General equilibrium theory deals with the existence of efficient competitive prices in an individual private enterprise economy. This discussion of general equilibrium theory (GET) is divided into four parts: (1) the context and history of GET, (2) comments on the appropriate mathematization and method of proof, (3) the problems with the parsimonious modeling and solution concept used, and (4) what lies beyond the theory.
The French economist Léon Walras (1834-1910) was the first to attempt a mathematization of the conditions necessary and sufficient to determine the prices of all goods and services produced and consumed by firms and individuals in a closed economy. He distinguished between services and durable production goods, and he developed the theory of competitive exchange, noting the possibility of multiple solutions to the existence of competitive prices. In particular he did not prove rigorously the existence of an efficient price system, but he did recognize that this would require the simultaneous solution to the set of equations he had utilized to describe the overall system of production and consumption. In writing down his production conditions, he utilized simple fixed coefficients for the structure of production.
Walras sketched the roles of both a rate of interest and a currency in his system, but these were not fully developed. These features, unlike his integration of production and consumption into a consistent whole, may be regarded as more or less undeveloped when compared with the market structure for the production and consumptions of goods and services. Although Walras discussed the important role of government, he left it out as being beyond the more strictly economic problems he was addressing.
The full modeling of an exchange and production economy presented a challenge. The construction of a formal closed mathematical model of the economy called for Draconian simplification, and it was thus a major achievement in abstraction. As is often the case, even in the purest of mathematical economics, the distinction between the verbal treatment and the mathematization offered is often considerable. Words permit a richness of discourse at the cost of precision, while mathematics offers precision and logical tightness at the cost of qualification, nuance, and the recognition of complexity. Mathematics thus facilitates the analysis at the cost of minimizing concern with context.
The work of Walras was accepted relatively slowly. The mathematical problems surrounding the solution of the simultaneous equation structure of the general equilibrium model were posed in a modern mathematical context by Abraham Wald, who considered production with inputs in fixed proportion, and with a single output. He also, however, assumed the existence of demand functions rather than deriving them from utility maximization.
The key papers presenting the first rigorous proofs of GET were written by Kenneth Arrow and Gerard Debreu (1954) and Lionel McKenzie (1959). The sketch here primarily follows the treatment presented in Debreu’s Theory of Value (1959).
An economy is considered initially with l commodities (goods or services), m utility maximizing agents, and n profit maximizing multi-product firms. The economy exists over a specific finite period of time sectioned into T time periods. The existence of money is not considered. It is as though there exists some vast smoothly functioning central clearinghouse that balances all accounts at the end of the trading period after which the economy ceases. A commodity or service is characterized not merely by its physical aspects, but by both a time of availability and a location, providing a considerable simplification of the model structure. It is as though all trade takes place in a single time period, with a vast array of futures markets available that make further trade unnecessary.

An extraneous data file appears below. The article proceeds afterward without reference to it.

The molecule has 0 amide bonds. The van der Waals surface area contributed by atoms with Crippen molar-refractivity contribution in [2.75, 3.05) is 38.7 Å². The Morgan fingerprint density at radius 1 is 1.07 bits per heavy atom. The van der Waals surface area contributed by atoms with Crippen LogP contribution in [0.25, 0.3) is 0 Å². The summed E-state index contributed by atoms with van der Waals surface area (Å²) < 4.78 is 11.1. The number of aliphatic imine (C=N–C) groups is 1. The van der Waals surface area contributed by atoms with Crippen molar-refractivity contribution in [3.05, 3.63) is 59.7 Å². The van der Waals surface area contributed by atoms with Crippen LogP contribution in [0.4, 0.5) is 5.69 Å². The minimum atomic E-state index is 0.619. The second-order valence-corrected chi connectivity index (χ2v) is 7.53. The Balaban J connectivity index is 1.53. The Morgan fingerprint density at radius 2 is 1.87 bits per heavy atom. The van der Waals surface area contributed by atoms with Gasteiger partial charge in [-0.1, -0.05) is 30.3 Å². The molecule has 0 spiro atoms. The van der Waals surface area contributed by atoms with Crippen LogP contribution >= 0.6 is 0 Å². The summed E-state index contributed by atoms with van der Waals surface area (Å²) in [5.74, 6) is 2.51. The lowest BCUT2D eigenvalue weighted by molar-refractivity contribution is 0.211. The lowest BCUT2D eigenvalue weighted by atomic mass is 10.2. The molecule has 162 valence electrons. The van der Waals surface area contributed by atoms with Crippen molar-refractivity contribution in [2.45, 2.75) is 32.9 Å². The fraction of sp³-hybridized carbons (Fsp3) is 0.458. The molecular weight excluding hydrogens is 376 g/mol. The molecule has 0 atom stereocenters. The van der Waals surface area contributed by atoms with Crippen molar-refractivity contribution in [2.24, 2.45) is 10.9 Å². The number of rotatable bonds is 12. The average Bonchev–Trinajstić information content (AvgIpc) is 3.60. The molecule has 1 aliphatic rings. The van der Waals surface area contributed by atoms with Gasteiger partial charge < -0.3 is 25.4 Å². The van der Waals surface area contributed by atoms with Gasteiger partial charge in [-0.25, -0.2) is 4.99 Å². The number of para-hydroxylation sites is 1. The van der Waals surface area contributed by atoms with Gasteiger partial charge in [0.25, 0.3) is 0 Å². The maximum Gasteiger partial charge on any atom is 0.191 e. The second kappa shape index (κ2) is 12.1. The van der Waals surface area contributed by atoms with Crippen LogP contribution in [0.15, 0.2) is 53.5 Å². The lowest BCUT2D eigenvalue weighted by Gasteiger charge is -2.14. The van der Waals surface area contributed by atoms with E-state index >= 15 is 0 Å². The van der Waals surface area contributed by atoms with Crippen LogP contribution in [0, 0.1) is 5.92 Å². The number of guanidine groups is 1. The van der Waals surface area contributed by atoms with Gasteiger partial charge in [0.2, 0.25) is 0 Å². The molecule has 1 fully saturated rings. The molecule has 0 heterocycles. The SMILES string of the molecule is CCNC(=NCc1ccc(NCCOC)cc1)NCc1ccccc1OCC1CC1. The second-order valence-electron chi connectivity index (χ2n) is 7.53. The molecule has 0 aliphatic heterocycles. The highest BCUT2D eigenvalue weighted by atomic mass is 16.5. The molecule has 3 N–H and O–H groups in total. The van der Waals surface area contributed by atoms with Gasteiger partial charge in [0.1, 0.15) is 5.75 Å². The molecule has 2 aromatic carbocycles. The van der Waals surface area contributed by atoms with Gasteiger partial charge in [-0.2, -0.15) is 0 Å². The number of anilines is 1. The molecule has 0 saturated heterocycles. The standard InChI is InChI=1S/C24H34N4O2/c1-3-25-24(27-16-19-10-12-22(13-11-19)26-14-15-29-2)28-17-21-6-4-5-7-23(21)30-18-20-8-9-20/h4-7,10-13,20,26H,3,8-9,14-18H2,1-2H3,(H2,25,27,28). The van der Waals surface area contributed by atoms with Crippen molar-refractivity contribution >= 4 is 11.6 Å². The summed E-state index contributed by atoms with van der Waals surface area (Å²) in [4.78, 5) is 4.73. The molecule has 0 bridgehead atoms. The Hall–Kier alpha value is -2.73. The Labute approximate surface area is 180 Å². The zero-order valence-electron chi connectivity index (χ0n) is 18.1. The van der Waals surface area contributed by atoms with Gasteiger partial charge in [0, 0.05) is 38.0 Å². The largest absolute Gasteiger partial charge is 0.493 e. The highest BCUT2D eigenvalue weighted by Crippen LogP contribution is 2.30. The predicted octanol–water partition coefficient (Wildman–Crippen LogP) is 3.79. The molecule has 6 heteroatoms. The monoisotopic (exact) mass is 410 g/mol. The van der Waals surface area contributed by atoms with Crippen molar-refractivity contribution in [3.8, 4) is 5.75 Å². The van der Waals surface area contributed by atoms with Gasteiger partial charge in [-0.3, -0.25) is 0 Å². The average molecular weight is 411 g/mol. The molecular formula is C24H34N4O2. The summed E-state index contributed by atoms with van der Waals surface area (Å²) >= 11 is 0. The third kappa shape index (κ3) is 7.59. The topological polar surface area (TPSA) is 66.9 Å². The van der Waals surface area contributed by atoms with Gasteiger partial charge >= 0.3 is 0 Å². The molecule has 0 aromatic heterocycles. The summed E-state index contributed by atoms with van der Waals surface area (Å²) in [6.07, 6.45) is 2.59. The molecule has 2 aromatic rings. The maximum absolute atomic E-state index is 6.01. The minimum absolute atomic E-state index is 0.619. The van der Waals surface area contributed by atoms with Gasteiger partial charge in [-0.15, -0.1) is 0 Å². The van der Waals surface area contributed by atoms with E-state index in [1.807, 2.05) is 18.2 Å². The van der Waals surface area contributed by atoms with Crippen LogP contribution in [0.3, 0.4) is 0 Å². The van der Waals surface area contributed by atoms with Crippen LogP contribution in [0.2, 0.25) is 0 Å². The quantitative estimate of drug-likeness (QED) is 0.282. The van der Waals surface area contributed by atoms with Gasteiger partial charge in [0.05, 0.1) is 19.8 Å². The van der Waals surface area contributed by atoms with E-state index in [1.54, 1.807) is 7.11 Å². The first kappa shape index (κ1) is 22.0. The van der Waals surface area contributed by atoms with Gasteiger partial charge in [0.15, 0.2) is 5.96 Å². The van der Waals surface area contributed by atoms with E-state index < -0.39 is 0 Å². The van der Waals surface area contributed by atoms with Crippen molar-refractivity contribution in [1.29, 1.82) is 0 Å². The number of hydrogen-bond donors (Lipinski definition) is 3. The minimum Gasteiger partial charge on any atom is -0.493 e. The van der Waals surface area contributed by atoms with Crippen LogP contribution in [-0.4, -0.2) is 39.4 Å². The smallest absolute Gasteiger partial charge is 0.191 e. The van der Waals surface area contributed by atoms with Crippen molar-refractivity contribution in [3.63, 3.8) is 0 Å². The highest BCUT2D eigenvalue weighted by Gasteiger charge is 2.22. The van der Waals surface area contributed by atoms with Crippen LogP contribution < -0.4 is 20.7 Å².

All real persons or individuals are assumed to have well-defined preferences that can be represented by utility functions. It is further assumed that individual preferences are such that more goods are always of value.
Production is described by a convex production set, in which each individual producer selects a set of inputs to maximize the profits obtained from the sale of its outputs. In the process of production, free disposal is assumed. The profits are distributed to individuals who hold shares in the firms. It is proved (under reasonably plausible conditions on the utility functions and production sets) that a set of prices exist (not necessarily unique) such that supply equals demand in every market and that the resultant imputation of goods and services is efficient or Pareto optimal, meaning that there is no way that any individual can improve utility without another individual obtaining less utility. The method of proof is highly technical; it utilized fixed-point theory (Kakutani 1941), which has been of considerable use in both subsequent developments in general equilibrium theory and in the application of the theory of games in economics.
Since the development of the original models, there have been many modifications of the original stringent assumptions. In particular, the original models deal with a finite sector of time, but in the real world there is a past and a future. There is thus a question as to how one can extend the general equilibrium analysis to infinite horizon models. Furthermore, given an infinite horizon model, an overlapping generations structure to the population appears to be more appropriate than viewing individuals as living forever. The seminal work of Maurice Allais (1946) and Paul Samuelson (1958) opened up a literature extending the investigation of competitive markets (see Geanakoplos 1987 for an extensive summary).